- Product liability pertains to injuries purportedly resulting from flawed products.
- Manufacturers must provide specific, clear, and conspicuous instructions and warnings, fulfilling their duty to inform.
- The “learned intermediary doctrine” is a defense for drug manufacturers in failure-to-warn claims about drug or device risks.
- Speak with an experienced litigation attorney at Orndorff Mowen if your business is facing a product liability lawsuit.
Medical innovations have proliferated in recent decades, from groundbreaking antiviral medications to unprecedented advances in implant technology. These advances in medical science, however, have brought a wave of toxic tort and product liability allegations against pharmaceutical companies. Litigation can be expensive and time-consuming, limiting your company’s ability to continue advancing these breakthroughs.
Orndorff Mowen can defend your company against pharmaceutical defect lawsuits. Read on to learn more about how defenses like the learned intermediary doctrine protect pharmaceutical manufacturers and how a skilled West Virginia pharmaceutical business attorney can help protect your company from litigation.
What Constitutes Pharmaceutical Liability?
Pharmaceutical liability is part of an area of tort law known as “product liability.” Tort law covers almost any kind of personal injury claim, such as slip-and-fall accidents or medical malpractice. Product liability involves injuries allegedly caused by defective products. This could be a defect in the product’s design, its manufacturing, or the way it is marketed to consumers. A pharmaceutical liability claim specifically deals with injuries from pharmaceutical products. This may include prescription drugs, over-the-counter drugs, and medical devices.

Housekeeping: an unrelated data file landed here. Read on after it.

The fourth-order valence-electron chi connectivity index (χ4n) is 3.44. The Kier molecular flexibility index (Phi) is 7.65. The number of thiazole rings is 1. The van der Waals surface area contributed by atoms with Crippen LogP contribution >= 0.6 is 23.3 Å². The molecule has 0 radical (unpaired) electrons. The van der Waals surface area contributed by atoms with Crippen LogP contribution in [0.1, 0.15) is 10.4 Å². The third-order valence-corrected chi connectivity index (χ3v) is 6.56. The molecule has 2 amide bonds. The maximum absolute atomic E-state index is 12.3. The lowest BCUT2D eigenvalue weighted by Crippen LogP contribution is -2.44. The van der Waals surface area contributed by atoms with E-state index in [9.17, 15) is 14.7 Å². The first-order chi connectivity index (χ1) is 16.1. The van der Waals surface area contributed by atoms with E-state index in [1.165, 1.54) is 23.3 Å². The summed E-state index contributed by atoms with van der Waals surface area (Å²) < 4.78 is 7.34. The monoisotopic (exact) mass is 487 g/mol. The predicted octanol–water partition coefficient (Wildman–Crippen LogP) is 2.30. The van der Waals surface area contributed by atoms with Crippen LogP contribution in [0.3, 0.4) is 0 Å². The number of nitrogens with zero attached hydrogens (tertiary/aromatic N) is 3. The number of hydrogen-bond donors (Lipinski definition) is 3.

Almost anyone in the supply chain for pharmaceutical products could be liable for damages, depending on the circumstances, from a drug manufacturer to a prescribing physician. A plaintiff might claim that a drug manufacturer is liable for failing to adequately test a drug or warn consumers about potential side effects. They could also seek to hold a doctor liable for prescribing a defective drug.
Drug manufacturers owe numerous duties to consumers. For example, they have a duty to test drugs to ensure they are safe for their intended uses. A similar duty applies to medical device manufacturers. The U.S. Food and Drug Administration (FDA) sets testing guidelines for drug manufacturers. Even if the FDA approves a drug or device, a plaintiff may seek to find a manufacturer liable for injuries if they claim the drug is defective in other ways.
What is the Duty to Inform?
Drug manufacturers have a “duty to inform,” meaning they are responsible for providing information about the risks and proper use of their products. This includes:
- Instructions on how to use a drug or device safely and in a way that avoids risk to the greatest extent possible; and
- Adequate warnings about hidden dangers that a drug or device could present.
These instructions and warnings must be specific, clear, and conspicuous. Manufacturers must place them somewhere where consumers can easily see them. They often place warning labels on product packaging that provide the information deemed most important. Package inserts have more detailed information. They may also provide warnings and information in multiple languages and with symbols to ensure that as many people as possible can understand them.
A manufacturer’s duty to inform applies whenever the following conditions are present:
- A product presents a danger to consumers when they use the product reasonably and as instructed by the manufacturer;
- The manufacturer knows about the danger; and
- The consumer is not aware of the danger.
Drug manufacturers often place more warnings on their products than the law strictly requires out of an abundance of caution.
What is the Learned Intermediary Doctrine?
As mentioned above, pharmaceutical liability allows plaintiffs to claim damages from people involved in multiple parts of a drug’s supply chain. The “learned intermediary doctrine” is a defense that drug manufacturers may be able to use in failure-to-warn claims involving risks associated with a drug or device.